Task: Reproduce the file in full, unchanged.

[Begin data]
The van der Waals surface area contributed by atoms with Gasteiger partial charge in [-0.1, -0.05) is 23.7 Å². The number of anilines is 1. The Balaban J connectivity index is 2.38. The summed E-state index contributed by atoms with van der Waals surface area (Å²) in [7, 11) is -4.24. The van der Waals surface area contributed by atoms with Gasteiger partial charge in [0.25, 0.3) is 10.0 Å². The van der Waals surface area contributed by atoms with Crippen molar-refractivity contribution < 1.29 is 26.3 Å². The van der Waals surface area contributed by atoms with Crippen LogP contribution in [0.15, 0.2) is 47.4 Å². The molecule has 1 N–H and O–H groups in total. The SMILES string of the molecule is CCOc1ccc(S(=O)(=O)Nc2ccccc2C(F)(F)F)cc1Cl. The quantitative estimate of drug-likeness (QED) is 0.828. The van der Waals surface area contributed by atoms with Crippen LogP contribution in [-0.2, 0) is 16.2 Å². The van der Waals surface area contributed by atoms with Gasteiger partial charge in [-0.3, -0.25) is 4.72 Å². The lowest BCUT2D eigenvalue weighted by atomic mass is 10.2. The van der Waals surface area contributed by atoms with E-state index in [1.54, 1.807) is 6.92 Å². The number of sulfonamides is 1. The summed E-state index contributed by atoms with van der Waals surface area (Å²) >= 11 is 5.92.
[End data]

The van der Waals surface area contributed by atoms with Gasteiger partial charge in [-0.1, -0.05) is 23.7 Å². The number of anilines is 1. The Balaban J connectivity index is 2.38. The summed E-state index contributed by atoms with van der Waals surface area (Å²) in [7, 11) is -4.24. The van der Waals surface area contributed by atoms with Gasteiger partial charge in [0.25, 0.3) is 10.0 Å². The van der Waals surface area contributed by atoms with Crippen molar-refractivity contribution < 1.29 is 26.3 Å². The van der Waals surface area contributed by atoms with Crippen LogP contribution in [0.15, 0.2) is 47.4 Å². The molecule has 1 N–H and O–H groups in total. The SMILES string of the molecule is CCOc1ccc(S(=O)(=O)Nc2ccccc2C(F)(F)F)cc1Cl. The quantitative estimate of drug-likeness (QED) is 0.828. The van der Waals surface area contributed by atoms with Crippen LogP contribution in [-0.2, 0) is 16.2 Å². The van der Waals surface area contributed by atoms with Gasteiger partial charge in [-0.3, -0.25) is 4.72 Å². The lowest BCUT2D eigenvalue weighted by atomic mass is 10.2. The van der Waals surface area contributed by atoms with E-state index in [1.54, 1.807) is 6.92 Å². The number of sulfonamides is 1. The summed E-state index contributed by atoms with van der Waals surface area (Å²) >= 11 is 5.92.